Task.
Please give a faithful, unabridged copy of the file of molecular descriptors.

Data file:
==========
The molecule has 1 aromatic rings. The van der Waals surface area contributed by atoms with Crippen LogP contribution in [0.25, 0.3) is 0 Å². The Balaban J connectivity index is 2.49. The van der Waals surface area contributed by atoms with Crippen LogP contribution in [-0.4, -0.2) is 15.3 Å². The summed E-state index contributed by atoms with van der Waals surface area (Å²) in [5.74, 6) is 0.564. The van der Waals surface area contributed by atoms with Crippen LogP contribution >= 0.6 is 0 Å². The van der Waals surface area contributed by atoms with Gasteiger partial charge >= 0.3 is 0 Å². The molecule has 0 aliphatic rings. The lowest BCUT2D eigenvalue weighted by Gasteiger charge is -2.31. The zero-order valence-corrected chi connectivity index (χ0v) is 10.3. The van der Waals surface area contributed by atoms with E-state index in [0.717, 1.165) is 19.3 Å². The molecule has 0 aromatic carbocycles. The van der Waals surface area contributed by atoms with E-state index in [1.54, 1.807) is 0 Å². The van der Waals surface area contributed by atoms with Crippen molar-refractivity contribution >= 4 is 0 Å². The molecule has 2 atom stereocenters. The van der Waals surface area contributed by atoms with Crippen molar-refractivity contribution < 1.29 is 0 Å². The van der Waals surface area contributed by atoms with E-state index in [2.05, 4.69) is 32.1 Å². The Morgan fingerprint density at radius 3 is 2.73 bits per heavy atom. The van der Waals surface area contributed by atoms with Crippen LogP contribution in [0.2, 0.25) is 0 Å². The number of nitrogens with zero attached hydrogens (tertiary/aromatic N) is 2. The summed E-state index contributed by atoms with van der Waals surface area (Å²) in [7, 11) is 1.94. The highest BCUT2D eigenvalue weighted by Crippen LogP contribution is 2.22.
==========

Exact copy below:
The molecule has 1 aromatic rings. The van der Waals surface area contributed by atoms with Crippen LogP contribution in [0.25, 0.3) is 0 Å². The Balaban J connectivity index is 2.49. The van der Waals surface area contributed by atoms with Crippen LogP contribution in [-0.4, -0.2) is 15.3 Å². The summed E-state index contributed by atoms with van der Waals surface area (Å²) in [5.74, 6) is 0.564. The van der Waals surface area contributed by atoms with Crippen LogP contribution >= 0.6 is 0 Å². The van der Waals surface area contributed by atoms with Gasteiger partial charge >= 0.3 is 0 Å². The molecule has 0 aliphatic rings. The lowest BCUT2D eigenvalue weighted by Gasteiger charge is -2.31. The zero-order valence-corrected chi connectivity index (χ0v) is 10.3. The van der Waals surface area contributed by atoms with E-state index in [0.717, 1.165) is 19.3 Å². The molecule has 0 aromatic carbocycles. The van der Waals surface area contributed by atoms with E-state index in [1.54, 1.807) is 0 Å². The van der Waals surface area contributed by atoms with Crippen molar-refractivity contribution >= 4 is 0 Å². The molecule has 2 atom stereocenters. The van der Waals surface area contributed by atoms with Crippen molar-refractivity contribution < 1.29 is 0 Å². The van der Waals surface area contributed by atoms with E-state index in [2.05, 4.69) is 32.1 Å². The Morgan fingerprint density at radius 3 is 2.73 bits per heavy atom. The van der Waals surface area contributed by atoms with Crippen LogP contribution in [0.2, 0.25) is 0 Å². The number of nitrogens with zero attached hydrogens (tertiary/aromatic N) is 2. The summed E-state index contributed by atoms with van der Waals surface area (Å²) in [7, 11) is 1.94. The highest BCUT2D eigenvalue weighted by Crippen LogP contribution is 2.22.